Set Power BI Data Color: All Visuals to Follow Same Color for the Same Data Point

set Power BI data color automatically across the report

You can set the color in every visual in Power BI easily. You can also set the color of multiple visuals at the same time using Themes. However, what if you want to set the same color for the same data point? For example, You want the Gender Female to be always colored Orange in all the charts and visuals. In Power BI, as of now, you cannot set a data point color. However, there is an easy solution for that, which I explained in this article and video.


Explaining the Problem: The default behavior

Some charts and visuals in Power BI come with a default set of colors. Examples of these are Pie charts, Donut charts, and treemaps.

Pie chart in Power BI with default colors

Some charts just come with one color, but then you can adjust their color in the Format pane.

setting data colors in a Power BI visual

Now if you have more than one chart or visual on a Power BI page, and you want to have the same color for “High School” EnglishEducation for all of them, the only way is to manually set that color in the Format pane (as showed in the above screenshot).

Manually setting a value comes at the cost of maintenance. If you want to change this color, then all visuals have to be changed with this color. Things such as Format Painter help in Power BI. However, if you have many report pages and many visuals on each page, you have to use the format painter for each visual.

Format Painter in Power BI to copy and paste the visual formatting

Another way to automatically set the color for multiple items is to use a Theme. You can set the color in Theme, However, you cannot set it for specific data points. You cannot, for example, set the color Green for everywhere “High School” is visible in a visual.

Customize Theme colors in Power BI

To learn more about Themes in Power BI, read my article here:

So, If you want to set a specific color for a data point, Such as setting Green for “High School” EnglishEducation, You cannot do it using the default functionalities in Power BI (not yet, this function might become available in the future). Now let me explain to you how you can do that using a simple solution.

Color Table

The solution that I am about to show you uses conditional formatting in Power BI. To start, you will need a table with colors for every data point. Something like the below;

Data Point color table

This table can be created in many different ways. You can create that in the data source as a table in the database, or in Excel, or you can even create that in Power BI using Enter data;

Enter data in Power BI

I would recommend the table to be created outside of Power BI because for changing the values, you won’t need to open the PBIX file. For this example, I stick into the Enter Data in Power BI though.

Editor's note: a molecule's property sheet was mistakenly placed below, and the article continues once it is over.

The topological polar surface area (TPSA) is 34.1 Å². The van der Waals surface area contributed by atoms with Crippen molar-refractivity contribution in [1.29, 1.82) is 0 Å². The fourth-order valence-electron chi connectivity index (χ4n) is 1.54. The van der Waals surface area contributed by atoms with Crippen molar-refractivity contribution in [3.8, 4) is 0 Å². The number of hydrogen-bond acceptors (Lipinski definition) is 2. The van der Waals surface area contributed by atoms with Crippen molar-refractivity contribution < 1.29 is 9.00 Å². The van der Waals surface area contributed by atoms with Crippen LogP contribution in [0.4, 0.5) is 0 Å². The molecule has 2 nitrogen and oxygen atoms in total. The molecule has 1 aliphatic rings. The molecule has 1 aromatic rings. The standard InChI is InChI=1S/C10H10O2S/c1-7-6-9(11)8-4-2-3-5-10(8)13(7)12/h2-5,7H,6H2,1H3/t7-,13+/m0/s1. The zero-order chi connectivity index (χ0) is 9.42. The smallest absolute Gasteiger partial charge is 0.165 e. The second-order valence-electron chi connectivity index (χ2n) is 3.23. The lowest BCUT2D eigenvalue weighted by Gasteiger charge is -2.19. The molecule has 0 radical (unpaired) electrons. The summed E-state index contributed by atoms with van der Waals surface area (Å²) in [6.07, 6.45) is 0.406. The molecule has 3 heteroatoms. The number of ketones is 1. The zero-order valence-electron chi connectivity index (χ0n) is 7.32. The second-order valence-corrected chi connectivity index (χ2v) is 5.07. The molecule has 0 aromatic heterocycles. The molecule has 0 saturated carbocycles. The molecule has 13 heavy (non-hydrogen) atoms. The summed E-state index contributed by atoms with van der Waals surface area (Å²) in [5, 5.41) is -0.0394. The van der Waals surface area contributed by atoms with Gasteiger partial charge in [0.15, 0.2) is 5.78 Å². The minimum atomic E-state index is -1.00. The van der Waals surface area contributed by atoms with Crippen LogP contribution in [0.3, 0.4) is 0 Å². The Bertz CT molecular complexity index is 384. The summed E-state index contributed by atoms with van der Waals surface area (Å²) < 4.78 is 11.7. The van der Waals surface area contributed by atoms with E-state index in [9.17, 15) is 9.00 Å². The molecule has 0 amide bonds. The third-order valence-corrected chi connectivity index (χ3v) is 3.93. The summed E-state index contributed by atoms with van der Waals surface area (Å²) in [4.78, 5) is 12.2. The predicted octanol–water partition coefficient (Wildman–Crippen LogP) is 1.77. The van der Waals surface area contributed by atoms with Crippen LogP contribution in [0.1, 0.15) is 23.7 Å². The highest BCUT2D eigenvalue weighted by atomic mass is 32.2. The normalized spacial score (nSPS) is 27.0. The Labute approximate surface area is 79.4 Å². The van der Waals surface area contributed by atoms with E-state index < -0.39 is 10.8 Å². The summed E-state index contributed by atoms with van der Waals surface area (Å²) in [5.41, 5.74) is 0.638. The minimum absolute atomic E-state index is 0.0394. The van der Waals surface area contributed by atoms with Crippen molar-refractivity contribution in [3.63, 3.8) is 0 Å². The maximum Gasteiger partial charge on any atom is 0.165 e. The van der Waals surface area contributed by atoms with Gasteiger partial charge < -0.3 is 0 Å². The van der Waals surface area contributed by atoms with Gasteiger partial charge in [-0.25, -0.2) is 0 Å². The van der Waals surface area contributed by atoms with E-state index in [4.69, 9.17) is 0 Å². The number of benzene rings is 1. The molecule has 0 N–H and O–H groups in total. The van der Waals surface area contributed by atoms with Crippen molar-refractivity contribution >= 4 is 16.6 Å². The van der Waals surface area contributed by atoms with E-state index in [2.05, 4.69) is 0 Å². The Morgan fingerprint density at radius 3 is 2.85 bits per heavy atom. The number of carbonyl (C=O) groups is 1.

This is the table I created in this example, and I named it Color;

color table

DAX Measure

The second step is to create a measure that can find the color related to each data point. This can be done in two ways. One way is to create a relationship between this table and the DimCustomer (which includes the EnglishEducation). However, if I do that depending on the cardinality of the relationship, I may need to use a both-directional relationship to get it working. As the both-directional relationship might cause some other issues, I use a different approach: Having no relationship between the color table and other tables and using DAX measures for conditional formatting. This pattern is called the Parameter table.

This is the expression I created for the measure named Data Color;

Data Color = 
    "Light blue")
Dynamic color measure

This DAX expression uses the LookupValue function to determine what EnglishEducation is selected in the DimCustomer table and then based on that what is the color related to that in the Color table. In case of no selection, the default color of “light blue” will be used. To learn more about LookupValue, read my article below;

Conditional Formatting for Color

Now the third and final step is to set the color for each visual using the conditional formatting and use the measure we created above. This can be done using the fx (conditional formatting) for the color in the column chart visual for example.

Setting conditional formatting in a visual

In the conditional formatting settings, choose Format style to “Field Value”, and choose the measure in the “What field should we base this on” as below;

Conditional formatting in Power BI based on a measure

Now the visual should show colors dynamically;

dynamic color for values in Power BI using conditional formatting.